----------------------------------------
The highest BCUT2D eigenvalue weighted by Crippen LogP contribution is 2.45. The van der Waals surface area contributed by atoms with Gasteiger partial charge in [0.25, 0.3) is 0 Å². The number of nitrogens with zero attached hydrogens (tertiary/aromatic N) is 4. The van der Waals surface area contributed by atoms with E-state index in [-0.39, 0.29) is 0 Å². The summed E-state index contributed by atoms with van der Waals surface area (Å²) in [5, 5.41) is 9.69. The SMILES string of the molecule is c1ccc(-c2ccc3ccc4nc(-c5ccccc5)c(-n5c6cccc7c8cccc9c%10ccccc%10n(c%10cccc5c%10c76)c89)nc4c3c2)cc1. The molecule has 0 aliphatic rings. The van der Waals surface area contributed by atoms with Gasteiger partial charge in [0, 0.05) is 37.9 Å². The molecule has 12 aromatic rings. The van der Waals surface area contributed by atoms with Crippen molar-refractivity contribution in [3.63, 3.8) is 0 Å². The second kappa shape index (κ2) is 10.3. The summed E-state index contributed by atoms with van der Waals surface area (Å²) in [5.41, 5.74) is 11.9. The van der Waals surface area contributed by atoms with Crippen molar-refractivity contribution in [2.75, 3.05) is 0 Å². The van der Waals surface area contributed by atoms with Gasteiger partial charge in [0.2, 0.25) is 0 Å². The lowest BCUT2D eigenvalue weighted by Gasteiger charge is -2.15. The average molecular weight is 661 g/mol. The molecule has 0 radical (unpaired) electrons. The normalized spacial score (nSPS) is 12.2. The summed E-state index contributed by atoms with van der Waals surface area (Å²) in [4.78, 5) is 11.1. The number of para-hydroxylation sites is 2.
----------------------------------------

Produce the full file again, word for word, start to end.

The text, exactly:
The highest BCUT2D eigenvalue weighted by Crippen LogP contribution is 2.45. The van der Waals surface area contributed by atoms with Gasteiger partial charge in [0.25, 0.3) is 0 Å². The number of nitrogens with zero attached hydrogens (tertiary/aromatic N) is 4. The van der Waals surface area contributed by atoms with E-state index in [-0.39, 0.29) is 0 Å². The summed E-state index contributed by atoms with van der Waals surface area (Å²) in [5, 5.41) is 9.69. The SMILES string of the molecule is c1ccc(-c2ccc3ccc4nc(-c5ccccc5)c(-n5c6cccc7c8cccc9c%10ccccc%10n(c%10cccc5c%10c76)c89)nc4c3c2)cc1. The molecule has 0 aliphatic rings. The van der Waals surface area contributed by atoms with Gasteiger partial charge in [0, 0.05) is 37.9 Å². The molecule has 12 aromatic rings. The van der Waals surface area contributed by atoms with Crippen molar-refractivity contribution in [3.63, 3.8) is 0 Å². The second kappa shape index (κ2) is 10.3. The summed E-state index contributed by atoms with van der Waals surface area (Å²) in [5.41, 5.74) is 11.9. The van der Waals surface area contributed by atoms with Crippen molar-refractivity contribution in [2.75, 3.05) is 0 Å². The van der Waals surface area contributed by atoms with Gasteiger partial charge in [0.2, 0.25) is 0 Å². The lowest BCUT2D eigenvalue weighted by Gasteiger charge is -2.15. The average molecular weight is 661 g/mol. The molecule has 0 radical (unpaired) electrons. The normalized spacial score (nSPS) is 12.2. The summed E-state index contributed by atoms with van der Waals surface area (Å²) in [4.78, 5) is 11.1. The number of para-hydroxylation sites is 2.